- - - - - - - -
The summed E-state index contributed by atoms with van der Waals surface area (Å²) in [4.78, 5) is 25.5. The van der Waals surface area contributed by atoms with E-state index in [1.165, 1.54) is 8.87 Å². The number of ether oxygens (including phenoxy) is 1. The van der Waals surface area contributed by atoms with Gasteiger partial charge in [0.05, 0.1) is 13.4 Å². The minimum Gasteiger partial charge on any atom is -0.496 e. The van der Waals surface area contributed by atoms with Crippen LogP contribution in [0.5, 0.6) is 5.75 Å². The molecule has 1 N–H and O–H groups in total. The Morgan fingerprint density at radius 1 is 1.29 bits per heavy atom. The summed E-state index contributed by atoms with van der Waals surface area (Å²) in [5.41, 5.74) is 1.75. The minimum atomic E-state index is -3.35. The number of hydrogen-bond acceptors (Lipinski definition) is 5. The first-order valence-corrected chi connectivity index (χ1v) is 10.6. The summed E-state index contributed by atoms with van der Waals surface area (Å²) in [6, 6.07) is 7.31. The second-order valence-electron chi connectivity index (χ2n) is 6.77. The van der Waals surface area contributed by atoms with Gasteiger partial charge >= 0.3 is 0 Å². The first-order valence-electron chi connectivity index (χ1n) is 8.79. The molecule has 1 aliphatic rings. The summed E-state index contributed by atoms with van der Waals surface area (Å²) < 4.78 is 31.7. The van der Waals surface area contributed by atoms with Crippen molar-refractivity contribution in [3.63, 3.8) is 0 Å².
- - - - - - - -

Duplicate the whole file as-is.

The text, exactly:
The summed E-state index contributed by atoms with van der Waals surface area (Å²) in [4.78, 5) is 25.5. The van der Waals surface area contributed by atoms with E-state index in [1.165, 1.54) is 8.87 Å². The number of ether oxygens (including phenoxy) is 1. The van der Waals surface area contributed by atoms with Gasteiger partial charge in [0.05, 0.1) is 13.4 Å². The minimum Gasteiger partial charge on any atom is -0.496 e. The van der Waals surface area contributed by atoms with Crippen LogP contribution in [0.5, 0.6) is 5.75 Å². The molecule has 1 N–H and O–H groups in total. The Morgan fingerprint density at radius 1 is 1.29 bits per heavy atom. The summed E-state index contributed by atoms with van der Waals surface area (Å²) in [5.41, 5.74) is 1.75. The minimum atomic E-state index is -3.35. The number of hydrogen-bond acceptors (Lipinski definition) is 5. The first-order valence-corrected chi connectivity index (χ1v) is 10.6. The summed E-state index contributed by atoms with van der Waals surface area (Å²) in [6, 6.07) is 7.31. The second-order valence-electron chi connectivity index (χ2n) is 6.77. The van der Waals surface area contributed by atoms with Gasteiger partial charge >= 0.3 is 0 Å². The first-order valence-electron chi connectivity index (χ1n) is 8.79. The molecule has 1 aliphatic rings. The summed E-state index contributed by atoms with van der Waals surface area (Å²) < 4.78 is 31.7. The van der Waals surface area contributed by atoms with Crippen molar-refractivity contribution in [3.63, 3.8) is 0 Å².